A variety of framing devices are used in the story.
‘The prince ran…’
The illustrator has chosen to present this scene as a cutaway. The reader can see more than the characters in the story. They can see where the guards and the prince are in relation to each other. Knowing more than the characters in the story is called dramatic irony.
‘The Alarm rang out over Avala…’
Why do you think the illustrator has chosen to put the poster in the centre of the page and a series of vignettes around it? What do the vignettes show?
‘He could hear a great commotion…’
This page is presented as four frames, each showing exactly the same scene. What does this enable the illustrator to show? It’s far more economical to show a sequence than using four full pages, especially when there are only 32 pages in a standard picture book.
The pictures in a picture book do not usually move, and yet they convey movement. What techniques does the illustrator use to show this?
‘He stumbled through the snow…’
How can we tell the prince is running through the forest? (zig-zag foot prints rather than a straight line, scarf blowing behind him, splodges of snow rushing past).
‘As the prince made his way across the island..’
What techniques does the illustrator use to show movement in this picture? Body language: look at the way the soldiers are running. He has shown this as a sequence, almost as though it is one soldier running. Look at the outstretched hand as the girl reaches for the prince and his forward momentum with the scarf blowing out behind him. Notice the white speed lines to show the train rushing on.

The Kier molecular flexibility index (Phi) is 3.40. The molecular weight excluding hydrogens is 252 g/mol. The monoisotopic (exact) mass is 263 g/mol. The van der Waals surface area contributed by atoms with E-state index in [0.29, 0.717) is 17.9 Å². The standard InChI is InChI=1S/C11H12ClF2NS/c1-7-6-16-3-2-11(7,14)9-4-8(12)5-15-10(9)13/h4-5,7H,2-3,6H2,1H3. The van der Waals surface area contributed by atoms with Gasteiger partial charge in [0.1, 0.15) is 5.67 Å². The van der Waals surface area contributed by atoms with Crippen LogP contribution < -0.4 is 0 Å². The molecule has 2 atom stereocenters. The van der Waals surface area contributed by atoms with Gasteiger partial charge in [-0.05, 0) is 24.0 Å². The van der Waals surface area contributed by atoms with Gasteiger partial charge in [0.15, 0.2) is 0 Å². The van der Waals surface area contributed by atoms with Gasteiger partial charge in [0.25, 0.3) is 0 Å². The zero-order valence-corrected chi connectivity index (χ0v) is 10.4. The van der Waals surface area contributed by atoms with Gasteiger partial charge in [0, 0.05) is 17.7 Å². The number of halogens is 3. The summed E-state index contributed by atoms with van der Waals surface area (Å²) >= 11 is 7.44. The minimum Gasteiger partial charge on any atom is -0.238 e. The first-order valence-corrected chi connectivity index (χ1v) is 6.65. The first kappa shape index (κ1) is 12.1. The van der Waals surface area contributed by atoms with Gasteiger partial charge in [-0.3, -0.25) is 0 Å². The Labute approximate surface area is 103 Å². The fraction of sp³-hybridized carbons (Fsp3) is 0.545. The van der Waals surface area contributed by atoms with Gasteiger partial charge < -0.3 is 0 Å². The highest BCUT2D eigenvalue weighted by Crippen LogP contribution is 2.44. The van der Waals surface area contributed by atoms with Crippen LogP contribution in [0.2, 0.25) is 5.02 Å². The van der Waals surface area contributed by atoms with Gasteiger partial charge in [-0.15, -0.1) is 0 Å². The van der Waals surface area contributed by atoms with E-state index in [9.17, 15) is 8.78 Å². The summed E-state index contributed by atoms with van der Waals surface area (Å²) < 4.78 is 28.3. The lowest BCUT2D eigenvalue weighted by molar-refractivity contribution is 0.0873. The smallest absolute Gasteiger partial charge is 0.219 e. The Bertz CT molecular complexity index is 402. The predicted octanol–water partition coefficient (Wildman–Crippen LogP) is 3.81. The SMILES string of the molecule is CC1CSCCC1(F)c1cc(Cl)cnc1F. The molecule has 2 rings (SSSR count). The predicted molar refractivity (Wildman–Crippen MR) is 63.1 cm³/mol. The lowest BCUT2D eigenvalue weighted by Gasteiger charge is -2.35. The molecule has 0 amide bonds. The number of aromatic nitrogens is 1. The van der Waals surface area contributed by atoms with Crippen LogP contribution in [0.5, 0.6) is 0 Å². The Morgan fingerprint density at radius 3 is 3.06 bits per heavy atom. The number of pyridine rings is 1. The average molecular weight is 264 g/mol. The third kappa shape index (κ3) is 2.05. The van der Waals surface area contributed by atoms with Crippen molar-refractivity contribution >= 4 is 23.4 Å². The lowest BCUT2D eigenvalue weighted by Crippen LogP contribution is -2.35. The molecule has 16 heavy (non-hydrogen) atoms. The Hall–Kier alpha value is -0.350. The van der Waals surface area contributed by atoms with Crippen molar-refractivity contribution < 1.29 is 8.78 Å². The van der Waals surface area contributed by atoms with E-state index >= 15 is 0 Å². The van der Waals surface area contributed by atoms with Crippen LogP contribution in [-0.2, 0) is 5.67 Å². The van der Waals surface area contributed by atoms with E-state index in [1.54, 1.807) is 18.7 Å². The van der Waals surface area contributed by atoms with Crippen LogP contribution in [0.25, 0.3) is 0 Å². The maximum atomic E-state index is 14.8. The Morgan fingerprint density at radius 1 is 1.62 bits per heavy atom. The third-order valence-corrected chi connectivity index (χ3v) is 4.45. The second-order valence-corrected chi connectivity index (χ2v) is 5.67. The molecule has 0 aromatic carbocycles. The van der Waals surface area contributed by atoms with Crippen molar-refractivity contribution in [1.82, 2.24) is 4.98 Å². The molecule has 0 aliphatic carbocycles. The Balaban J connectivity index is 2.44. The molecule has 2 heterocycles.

Illustrators use lines in a variety of ways. Sometimes big black outlines are drawn around characters, sometimes thin, broken lines or there may be no obvious line at all. Lines also form patterns and can be used to show perspective.
Locked in the dark for days, the prince lost all hope.’
Notice the lines created by the bars at the window and the brick work. The patterns here emphasize the prince’s captivity.
‘He stumbled through the snow..’
Notice the pattern of lines created by the tall thin tree trunks and the long shadows. What effect does this create? The trees are almost like prison bars showing that the prince is still in danger from his captors.
The people of Avala help the Red Prince in lots of different ways. How many different ways can you find?
Discussing big ideas/themes
Which of these statements do you think best matches the ideas in this book? Briefly explain what each statement means. Working in pairs, ask the children to decide which statement they think is most relevant to the story. Ask them to find evidence to support their chosen statement.
There’s safety in numbers
Kindness is often repaid with kindness
While the cat’s away, the mice will play
You can’t win a war, unless you win the hearts and minds of the people
The only thing we have to fear is fear itself
Tom Clohosy Cole has written and illustrated another book called The Wall. If you have a copy in school, read it and compare the two stories. Are there any similarities?
Have a closer look at the way the pictures in the book have been constructed and use them to inspire your own art
If you liked this book you might enjoy…
- Elys Dolan – Nuts in Space
For more great storytelling using words and pictures.
Another picture book that has some quite serious themes.
- Christopher Englert – Destination: Space
A non-fiction book about astrophysics, illustrated by Tom Clohosy Cole.
Copyright: Just Imagine Story Centre Ltd 2012-2016. All rights reserved.
These notes may be printed freely for use in classrooms but may not be reproduced in any other format without the permission of the author.